Magazine article Washington Report on Middle East Affairs

Israeli-Inspired U.S. Pressure May Backfire in Iran

Magazine article Washington Report on Middle East Affairs

Israeli-Inspired U.S. Pressure May Backfire in Iran

Article excerpt

Israeli-Inspired U.S. Pressure May Backfire in Iran

By Andrew I. Killgore

"Israel is attempting to convince the United States that Iranian-inspired extremism and Iran's rearmament drive have become a major threat to the stability of the Middle East and the interests of the West."

--David Hoffman, Washington Post, March 13, 1993

Barely two years after David Hoffman wrote the words quoted above, Israel did convince the United States that Iran was a threat to the stability of the Middle East and the interests of the West. Or rather President Bill Clinton appeared to be convinced when on April 30 he announced an American trade embargo against Iran, charging that Iran's goal is to acquire nucleaar weapons.

There is ample reason to doubt whether Clinton acted out of honest conviction. Newspaper accounts of the president's last visit to Moscow show that while he was at pains to persuade Russian President Boris Yeltsin that selling a nuclear reactor to Iran would further that country's alleged plans to produce the "bomb," he was unable to provide Yeltsin with a satellite photograph of an Iranian nuclear headquarters from which a nuclear weapons program might be directed. This was because, a New York times article explained, no such center existed.

A second reason was supplied by Gary Sick at a recent Washington seminar. Sick, head of the Middle East section of the National Security Council under President Jimmy Carter, cited a press conference remark made on July 18, 1994 by Secretary of State Warren Christopher that Iran was behind the destruction earlier that year of the Jewish Community Center in Buenos Aires. When the surprised Argentine foreign minister asked Christopher if he had any new intelligence report on the outrage, however, Christopher conceded that he had nothing new.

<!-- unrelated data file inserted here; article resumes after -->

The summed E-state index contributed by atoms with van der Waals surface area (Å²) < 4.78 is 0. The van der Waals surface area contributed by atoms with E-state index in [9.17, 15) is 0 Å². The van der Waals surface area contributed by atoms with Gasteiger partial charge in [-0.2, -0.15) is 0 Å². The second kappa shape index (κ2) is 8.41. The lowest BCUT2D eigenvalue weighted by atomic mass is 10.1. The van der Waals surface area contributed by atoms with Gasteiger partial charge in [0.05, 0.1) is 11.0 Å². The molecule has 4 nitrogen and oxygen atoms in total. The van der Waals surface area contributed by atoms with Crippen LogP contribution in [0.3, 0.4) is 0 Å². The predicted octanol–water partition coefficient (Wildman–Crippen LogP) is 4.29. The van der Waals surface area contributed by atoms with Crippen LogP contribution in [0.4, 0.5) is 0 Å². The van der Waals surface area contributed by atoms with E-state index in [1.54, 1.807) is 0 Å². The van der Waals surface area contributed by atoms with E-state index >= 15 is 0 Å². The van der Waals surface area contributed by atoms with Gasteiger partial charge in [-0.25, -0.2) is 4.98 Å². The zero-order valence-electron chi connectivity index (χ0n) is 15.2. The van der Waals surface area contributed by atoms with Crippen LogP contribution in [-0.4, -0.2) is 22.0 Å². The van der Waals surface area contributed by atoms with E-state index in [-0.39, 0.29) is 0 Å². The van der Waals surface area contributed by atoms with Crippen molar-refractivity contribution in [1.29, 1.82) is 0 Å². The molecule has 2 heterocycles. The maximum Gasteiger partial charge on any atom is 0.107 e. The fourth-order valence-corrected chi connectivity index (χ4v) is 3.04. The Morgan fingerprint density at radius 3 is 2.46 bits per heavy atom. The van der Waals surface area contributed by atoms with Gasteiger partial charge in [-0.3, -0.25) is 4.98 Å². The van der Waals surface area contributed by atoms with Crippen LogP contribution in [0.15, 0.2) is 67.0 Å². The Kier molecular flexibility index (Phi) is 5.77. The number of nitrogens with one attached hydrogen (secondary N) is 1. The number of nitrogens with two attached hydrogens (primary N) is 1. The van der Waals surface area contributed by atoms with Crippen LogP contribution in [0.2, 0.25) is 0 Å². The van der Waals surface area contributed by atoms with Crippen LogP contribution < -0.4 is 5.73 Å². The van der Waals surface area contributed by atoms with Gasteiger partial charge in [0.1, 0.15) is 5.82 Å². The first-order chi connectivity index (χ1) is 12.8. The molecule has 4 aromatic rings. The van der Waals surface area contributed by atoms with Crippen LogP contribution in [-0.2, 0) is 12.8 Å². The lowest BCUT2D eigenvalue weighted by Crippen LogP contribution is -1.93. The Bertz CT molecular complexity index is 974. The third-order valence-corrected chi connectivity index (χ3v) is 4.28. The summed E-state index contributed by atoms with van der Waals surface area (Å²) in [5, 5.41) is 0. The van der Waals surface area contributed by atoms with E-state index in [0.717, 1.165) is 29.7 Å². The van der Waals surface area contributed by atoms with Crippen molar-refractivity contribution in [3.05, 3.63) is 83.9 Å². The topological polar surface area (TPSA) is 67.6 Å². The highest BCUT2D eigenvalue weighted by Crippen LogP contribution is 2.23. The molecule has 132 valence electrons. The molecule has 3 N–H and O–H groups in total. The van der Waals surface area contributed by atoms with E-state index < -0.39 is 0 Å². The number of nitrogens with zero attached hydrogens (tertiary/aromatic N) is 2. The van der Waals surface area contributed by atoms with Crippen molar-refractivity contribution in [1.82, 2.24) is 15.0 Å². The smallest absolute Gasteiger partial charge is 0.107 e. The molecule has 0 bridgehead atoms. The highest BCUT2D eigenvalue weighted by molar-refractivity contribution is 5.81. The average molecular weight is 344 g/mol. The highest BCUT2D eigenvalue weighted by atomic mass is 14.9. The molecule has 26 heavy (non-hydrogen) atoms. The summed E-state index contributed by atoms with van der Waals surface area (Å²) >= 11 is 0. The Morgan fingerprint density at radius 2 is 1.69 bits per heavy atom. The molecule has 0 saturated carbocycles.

Perhaps the strongest sign of skepticism about Clinton's action is that neither Japan nor any of our European allies joined the embargo. Or perhaps, just possibly, if any do believe Iran plans to produce nuclear weapons, they do not agree that a trade embargo is the best way to dissuade Tehran.

The simplest explanation of Washington's anti-Iranian policy is domestic politics. Bill Clinton believes that he cannot be re-elected without overwhelming media and financial support from the Israel lobby and those who take their cues from it. Thus he and Warren Christopher are ready to "buy" Israeli exaggerations of the dangers emanating from Iran, whether they really believe them or not.

Israel's maneuvers with respect to Iran aim at a restoration of the 1972-1978 "golden era" of de facto alliance between Jerusalem and Tehran. This was inaugurated on May 23, 1972 by President Richard Nixon and Secretary of State Henry Kissinger when Muhammad Reza Shah Pahlavi was told in Tehran that he could buy all the American weapons he wanted, other than nuclear arms.

The simplest explanation of Washington's anti-Iranian policy is domestic politics.

With Iran appointed the de facto American surrogate in the Persian Gulf, Israel won profitable contracts there and Iran surreptitiously sold petroleum to Israel in definance of the Arab oil boycott. Only a few years earlier, Israel had captured large Arab territories. Now effectively allied with Iran, and counting on the latter's old animosities toward the Arabs, Israel no longer needed to fear the preponderance in Arab manpower. The alliance also held out an exciting prospect that Israel would play a critical role in the marketing of petroleum from the Arab/Persian Gulf area, site of about two-thirds of the world's total known reserves.

President Clinton's Israel-induced U.S. embargo on trade with Iran, and the president's veto of a huge project by the largely American-owned Conoco oil company to develop Iran's offshore Sirri oil field in the lower Gulf (a project which the Iranians now have awarded to a French company) were first steps. They were to signal to Tehran that it could not escape its deepening poverty except by restoring cordial relations with Washington, and that such cordial relations were not possible until the present Iranian regime is replaced by one ready to do business with Israel. …

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